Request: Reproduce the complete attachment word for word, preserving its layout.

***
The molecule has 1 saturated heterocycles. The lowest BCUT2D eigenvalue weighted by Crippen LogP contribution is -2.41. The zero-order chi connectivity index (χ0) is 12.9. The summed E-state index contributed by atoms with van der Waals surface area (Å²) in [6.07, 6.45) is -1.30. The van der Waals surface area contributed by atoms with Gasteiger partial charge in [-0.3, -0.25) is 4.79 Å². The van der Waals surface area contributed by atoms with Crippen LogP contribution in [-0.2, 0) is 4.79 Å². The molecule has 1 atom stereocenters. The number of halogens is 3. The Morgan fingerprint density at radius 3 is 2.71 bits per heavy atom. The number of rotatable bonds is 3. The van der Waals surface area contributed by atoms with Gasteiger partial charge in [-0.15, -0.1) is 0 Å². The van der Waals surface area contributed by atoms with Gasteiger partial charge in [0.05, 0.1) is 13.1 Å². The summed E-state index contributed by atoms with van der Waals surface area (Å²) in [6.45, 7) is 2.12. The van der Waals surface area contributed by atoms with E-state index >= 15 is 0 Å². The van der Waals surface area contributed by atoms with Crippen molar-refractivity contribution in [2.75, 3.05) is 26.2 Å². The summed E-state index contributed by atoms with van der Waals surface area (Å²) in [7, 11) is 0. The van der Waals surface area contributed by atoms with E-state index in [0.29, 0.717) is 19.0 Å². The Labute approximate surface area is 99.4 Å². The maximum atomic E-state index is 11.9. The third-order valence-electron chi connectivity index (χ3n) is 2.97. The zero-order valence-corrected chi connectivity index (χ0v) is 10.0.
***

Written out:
The molecule has 1 saturated heterocycles. The lowest BCUT2D eigenvalue weighted by Crippen LogP contribution is -2.41. The zero-order chi connectivity index (χ0) is 12.9. The summed E-state index contributed by atoms with van der Waals surface area (Å²) in [6.07, 6.45) is -1.30. The van der Waals surface area contributed by atoms with Gasteiger partial charge in [-0.3, -0.25) is 4.79 Å². The van der Waals surface area contributed by atoms with Crippen LogP contribution in [-0.2, 0) is 4.79 Å². The molecule has 1 atom stereocenters. The number of halogens is 3. The Morgan fingerprint density at radius 3 is 2.71 bits per heavy atom. The number of rotatable bonds is 3. The van der Waals surface area contributed by atoms with Gasteiger partial charge in [-0.15, -0.1) is 0 Å². The van der Waals surface area contributed by atoms with Gasteiger partial charge in [0.05, 0.1) is 13.1 Å². The summed E-state index contributed by atoms with van der Waals surface area (Å²) in [6.45, 7) is 2.12. The van der Waals surface area contributed by atoms with E-state index >= 15 is 0 Å². The van der Waals surface area contributed by atoms with Crippen molar-refractivity contribution in [2.75, 3.05) is 26.2 Å². The summed E-state index contributed by atoms with van der Waals surface area (Å²) in [7, 11) is 0. The van der Waals surface area contributed by atoms with E-state index in [0.29, 0.717) is 19.0 Å². The Labute approximate surface area is 99.4 Å². The maximum atomic E-state index is 11.9. The third-order valence-electron chi connectivity index (χ3n) is 2.97. The zero-order valence-corrected chi connectivity index (χ0v) is 10.0.